The Ballad - An Ancient Morality Tale in Two Parts

"In the present edition of this ballad several ancient readings are restored from the folio MS." ~ Percy

Part the Second


Away then hied the heire of Linne
Oer hill and holt1
, and moor and fenne,
Untill he came to lonesome lodge,
That stood so lowe in a lonely glenne.

And John himself sate at the bord-head,
Because now lord of Linne was hee.
"I pray thee", he said, "good John o the Scales,
One forty pence for to lend mee."

He looked up, he looked downe,
In hope some comfort for to winne,
But bare and lothly were the walls:
Heres sorry cheare, quo the heire of Linne

"Away, away thou thriftless loone,
Away, away, this may not bee:
For Christs curse on my head, he sayd,
If ever I trust thee one pennie."

The little windowe dim and darke
Was hung with ivy, brere2 and yewe;
No shimmering sunn here ever shone;
No halesome breeze here ever blew.

Then bespake the heire of Linne,
To John o the Scales wife then spake he:
"Madame, some almes on me bestowe,
I pray for sweet saint Charitie."

No chair, ne table he mote spye,
No cheerful hearth, ne welcome bed,
Nought save a rope with renning3 noose,
That dangling hung up oer his head.

"Away, away thou thriftless loone,
I swear thou gettest no almes of mee;
For if we shold hang any losel9 here,
The first we wold begin with thee."

And over it in broad letters,
These words were written so plain to see:
Ah! graceless wretch, hast spent thine all,
And brought thyselfe to penurie?

Then bespake a good fellowe,
Which sat at John o the Scales his bord;

Sayd, "Turn againe, thou heire of Linne,
Some time thou wast a well good lord:

"All this my boding mind misgave,
I therefore left this trusty friend:
Let it now sheeld thy foule disgrace,
And all thy shame and sorrows end.

"Some time a good fellow thou hast been,
And sparedst not thy gold and fee;
Therefore Ile lend thee forty pence,

And other forty if need bee.

Sorely shent wi this rebuke,
Sorely shent was the heire of Linne;
His heart, I wis, was near to brast4
With guilt and sorrowe, shame and sinne.

"And ever, I pray thee, John o the Scales,
T
o let him sit in thy companie:
For well I wot thou hadst his land,
And a good bargain it was to thee."

Never a word spake the heire of Linne,
Never a word he spake but three:
This is a trusty friend indeed,
And is right welcome unto mee.

Up then spake him John o the Scales,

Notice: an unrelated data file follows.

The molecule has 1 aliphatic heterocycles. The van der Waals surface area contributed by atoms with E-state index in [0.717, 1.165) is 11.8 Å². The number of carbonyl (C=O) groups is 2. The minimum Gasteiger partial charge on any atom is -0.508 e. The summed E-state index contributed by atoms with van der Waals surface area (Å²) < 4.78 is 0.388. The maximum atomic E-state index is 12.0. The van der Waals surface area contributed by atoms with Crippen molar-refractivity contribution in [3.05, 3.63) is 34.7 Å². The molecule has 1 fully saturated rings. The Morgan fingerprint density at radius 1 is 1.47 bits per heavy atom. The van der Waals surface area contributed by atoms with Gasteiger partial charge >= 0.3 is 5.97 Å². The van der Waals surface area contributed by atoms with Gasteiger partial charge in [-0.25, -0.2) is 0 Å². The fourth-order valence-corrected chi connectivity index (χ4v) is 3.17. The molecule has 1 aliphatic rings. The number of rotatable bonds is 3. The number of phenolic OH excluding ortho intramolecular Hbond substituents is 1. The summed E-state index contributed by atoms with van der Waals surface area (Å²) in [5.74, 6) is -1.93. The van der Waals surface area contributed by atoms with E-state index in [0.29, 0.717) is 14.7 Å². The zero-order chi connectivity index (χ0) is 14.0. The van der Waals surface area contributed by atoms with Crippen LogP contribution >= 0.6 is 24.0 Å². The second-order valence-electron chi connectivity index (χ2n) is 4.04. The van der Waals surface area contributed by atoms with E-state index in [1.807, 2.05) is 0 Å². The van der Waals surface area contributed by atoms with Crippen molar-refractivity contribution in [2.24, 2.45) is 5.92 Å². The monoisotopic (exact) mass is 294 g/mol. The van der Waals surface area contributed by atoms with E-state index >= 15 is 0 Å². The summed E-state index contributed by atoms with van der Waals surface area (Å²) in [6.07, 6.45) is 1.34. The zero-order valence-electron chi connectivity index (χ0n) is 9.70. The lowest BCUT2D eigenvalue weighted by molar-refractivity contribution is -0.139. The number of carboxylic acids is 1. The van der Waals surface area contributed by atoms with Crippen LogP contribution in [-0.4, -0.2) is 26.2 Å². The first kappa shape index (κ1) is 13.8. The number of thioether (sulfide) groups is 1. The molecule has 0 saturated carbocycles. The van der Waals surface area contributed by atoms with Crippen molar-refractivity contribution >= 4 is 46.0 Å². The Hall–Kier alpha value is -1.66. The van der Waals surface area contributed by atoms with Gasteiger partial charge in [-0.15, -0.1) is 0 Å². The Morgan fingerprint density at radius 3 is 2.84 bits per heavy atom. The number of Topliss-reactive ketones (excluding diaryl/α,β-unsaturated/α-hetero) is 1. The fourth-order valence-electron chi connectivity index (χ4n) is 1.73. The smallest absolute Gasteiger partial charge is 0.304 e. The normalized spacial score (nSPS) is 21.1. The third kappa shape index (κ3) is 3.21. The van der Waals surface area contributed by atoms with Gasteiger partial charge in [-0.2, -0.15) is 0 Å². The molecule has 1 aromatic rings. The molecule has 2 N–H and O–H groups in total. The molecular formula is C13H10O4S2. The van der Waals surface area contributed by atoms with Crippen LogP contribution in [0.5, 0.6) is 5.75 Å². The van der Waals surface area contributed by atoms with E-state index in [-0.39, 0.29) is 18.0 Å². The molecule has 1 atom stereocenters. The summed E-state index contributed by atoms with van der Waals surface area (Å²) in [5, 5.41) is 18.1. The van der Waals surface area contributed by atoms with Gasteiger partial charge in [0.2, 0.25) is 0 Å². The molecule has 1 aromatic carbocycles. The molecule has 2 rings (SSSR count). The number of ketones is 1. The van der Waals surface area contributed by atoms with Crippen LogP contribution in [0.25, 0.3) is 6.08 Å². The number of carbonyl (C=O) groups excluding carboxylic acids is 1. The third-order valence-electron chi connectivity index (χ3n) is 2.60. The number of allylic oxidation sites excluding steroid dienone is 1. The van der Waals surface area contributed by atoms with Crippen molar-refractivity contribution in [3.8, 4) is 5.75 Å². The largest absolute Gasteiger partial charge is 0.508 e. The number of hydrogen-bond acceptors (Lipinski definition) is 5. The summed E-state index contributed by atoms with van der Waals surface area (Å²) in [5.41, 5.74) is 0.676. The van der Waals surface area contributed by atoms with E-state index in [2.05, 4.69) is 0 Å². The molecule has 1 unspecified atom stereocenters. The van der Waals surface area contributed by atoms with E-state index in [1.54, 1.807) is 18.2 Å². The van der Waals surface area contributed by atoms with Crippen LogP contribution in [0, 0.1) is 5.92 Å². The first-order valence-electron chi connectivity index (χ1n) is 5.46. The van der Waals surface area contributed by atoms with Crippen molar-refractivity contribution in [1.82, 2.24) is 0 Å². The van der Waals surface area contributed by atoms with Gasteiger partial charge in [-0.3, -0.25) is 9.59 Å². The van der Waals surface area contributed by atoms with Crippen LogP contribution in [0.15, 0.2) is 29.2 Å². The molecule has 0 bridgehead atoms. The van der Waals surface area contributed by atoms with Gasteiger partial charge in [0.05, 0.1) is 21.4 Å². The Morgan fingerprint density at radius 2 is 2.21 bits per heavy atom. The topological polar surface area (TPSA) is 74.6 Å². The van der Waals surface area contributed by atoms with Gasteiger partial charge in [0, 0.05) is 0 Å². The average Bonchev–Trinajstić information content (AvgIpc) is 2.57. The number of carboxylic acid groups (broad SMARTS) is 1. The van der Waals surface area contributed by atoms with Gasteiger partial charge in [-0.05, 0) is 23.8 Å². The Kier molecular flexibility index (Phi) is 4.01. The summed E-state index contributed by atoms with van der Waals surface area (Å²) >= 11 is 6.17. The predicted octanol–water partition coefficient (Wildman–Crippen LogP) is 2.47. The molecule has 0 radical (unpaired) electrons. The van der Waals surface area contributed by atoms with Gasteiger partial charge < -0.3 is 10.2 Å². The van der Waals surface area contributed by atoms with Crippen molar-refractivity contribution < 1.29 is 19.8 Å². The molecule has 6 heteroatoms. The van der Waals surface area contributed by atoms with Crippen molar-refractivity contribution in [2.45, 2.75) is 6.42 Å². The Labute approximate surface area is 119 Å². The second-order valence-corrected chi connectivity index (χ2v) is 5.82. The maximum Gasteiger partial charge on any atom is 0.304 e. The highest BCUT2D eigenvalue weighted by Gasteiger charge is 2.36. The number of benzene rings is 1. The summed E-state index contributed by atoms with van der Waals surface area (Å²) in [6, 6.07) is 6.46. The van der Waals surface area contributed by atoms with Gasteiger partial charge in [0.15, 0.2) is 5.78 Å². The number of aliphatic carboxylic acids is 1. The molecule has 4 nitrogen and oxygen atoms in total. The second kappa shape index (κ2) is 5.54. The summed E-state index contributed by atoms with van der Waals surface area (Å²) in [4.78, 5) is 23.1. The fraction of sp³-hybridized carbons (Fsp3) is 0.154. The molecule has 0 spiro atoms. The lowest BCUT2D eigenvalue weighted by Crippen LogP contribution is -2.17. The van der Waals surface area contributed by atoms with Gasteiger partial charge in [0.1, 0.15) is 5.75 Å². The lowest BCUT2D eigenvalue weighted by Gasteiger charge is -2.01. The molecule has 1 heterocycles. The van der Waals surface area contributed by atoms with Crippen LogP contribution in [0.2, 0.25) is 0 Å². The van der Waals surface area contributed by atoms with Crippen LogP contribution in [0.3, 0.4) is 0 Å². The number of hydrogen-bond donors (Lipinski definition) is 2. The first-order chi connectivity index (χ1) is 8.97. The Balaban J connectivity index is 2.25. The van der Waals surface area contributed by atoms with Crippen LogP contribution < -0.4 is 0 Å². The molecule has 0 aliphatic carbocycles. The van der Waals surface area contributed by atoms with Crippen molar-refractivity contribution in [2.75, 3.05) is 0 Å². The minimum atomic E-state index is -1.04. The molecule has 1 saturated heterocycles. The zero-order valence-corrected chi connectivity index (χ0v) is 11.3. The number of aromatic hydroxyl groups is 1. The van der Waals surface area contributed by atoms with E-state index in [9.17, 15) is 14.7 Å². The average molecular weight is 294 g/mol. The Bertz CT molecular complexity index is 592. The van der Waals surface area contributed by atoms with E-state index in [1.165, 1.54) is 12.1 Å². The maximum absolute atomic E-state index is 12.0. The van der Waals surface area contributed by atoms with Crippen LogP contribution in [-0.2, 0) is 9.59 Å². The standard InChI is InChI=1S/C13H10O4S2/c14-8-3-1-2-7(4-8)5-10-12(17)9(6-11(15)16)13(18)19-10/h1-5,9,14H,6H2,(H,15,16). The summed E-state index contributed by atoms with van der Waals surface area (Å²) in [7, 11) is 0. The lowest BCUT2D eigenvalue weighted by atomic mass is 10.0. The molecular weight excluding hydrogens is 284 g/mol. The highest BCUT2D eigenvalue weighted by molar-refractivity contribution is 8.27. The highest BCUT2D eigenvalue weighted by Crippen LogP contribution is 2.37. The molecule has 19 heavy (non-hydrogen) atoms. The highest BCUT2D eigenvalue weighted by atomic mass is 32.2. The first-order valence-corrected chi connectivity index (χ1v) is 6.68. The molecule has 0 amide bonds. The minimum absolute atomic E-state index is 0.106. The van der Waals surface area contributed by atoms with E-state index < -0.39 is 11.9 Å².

All wood he answerd him againe:
"Now Christs curse on my head", he sayd,
"But I did lose by that bargaine.

Then round his necke the cord he drewe,
And sprang aloft with his bodie:
When lo! the ceiling burst in twaine,
And to the ground came tumbling hee.

"And here I proffer thee, heire of Linne,
Before these lords so faire and free,
T
hou shalt have it backe again better cheape,
By a hundred markes, than I had it of thee.

Astonyed lay the heire of Linne,
Ne knewe if he were live or dead;
At length he looked and saw a bille,5
And in it a key of gold so redd.

"I drawe you to record, lords", he said.
With that he cast him a gods pennie.
"Now by my fay", sayd the heire of Linne,
"And here, good John, is thy money."

He took the bill and lookt it on,
Strait good comfort found he there:
Itt told him of a hole in the wall,
In which there stood three chests in-fere.6

And he pulld forth three bagges of gold,
And layd them down upon the bord:
All woe begone was John o the Scales,
Soe shent he cold say never a word.

Two were full of the beaten golde,
The third was full of white money,
And over them in broad letters
These words were written so plaine to see.

He told him forth the good red gold,
He told it forth mickle dinne.10
"The gold is thine, the land is mine,

And now Ime againe the lord of Linne."

Once more, my sonne, I sette thee clere;
Amend thy life and follies past;
For but thou amend thee of thy life,
That rope must be thy end at last.

Sayes, "Haye thou here, thou good fellowe,
Forty pence thou didst lend mee:
Now I am againe the lord of Linne,
And forty pounds I will give thee.

"And let it bee", sayd the heire of Linne;
"And let it be, but if I amend:
For here I will make mine avow,
This reade7 shall guide me to the end."

"Ile make the[e] keeper of my forest,
Both of the wild deere and the tame;
For but I reward thy bounteous heart,
I wis, good fellowe, I were to blame."

Away then went with a merry cheare;
Away then went the heire of Linne;
I wis, he neither ceasd ne blanne[?],
Till John o' the Scales house he did winne.

"Now welladay!" sayth Joan o the Scales:
"Now welladay! and woe is my life!
Yesterday I was lady of Linne,
Now Ime but John o the Scales his wife."

And when he came to John o the Scales,
Upp at the speere8 then looked hee;
There sate three lords upon a rowe,
Were drinking of the wine so free.

"Now fare thee well", sayd the heire of Linne;
"Farewell now, John o the Scales", said hee:
"Chris
ts curse light on me, if ever again
I bring my lands in jeopardy."

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holt : a wood or copse; a wooded stretch of ground
brere : briar
renning : running; i.e., a slipknot noose
brast : burst
bille : casket; coffer
in-fere : together
reade : advice or counsel
speere : unclear, but possibly an opening in a door or window
losel : loafer; scoundrel; good-for-nothing
mickle dinne : with much fuss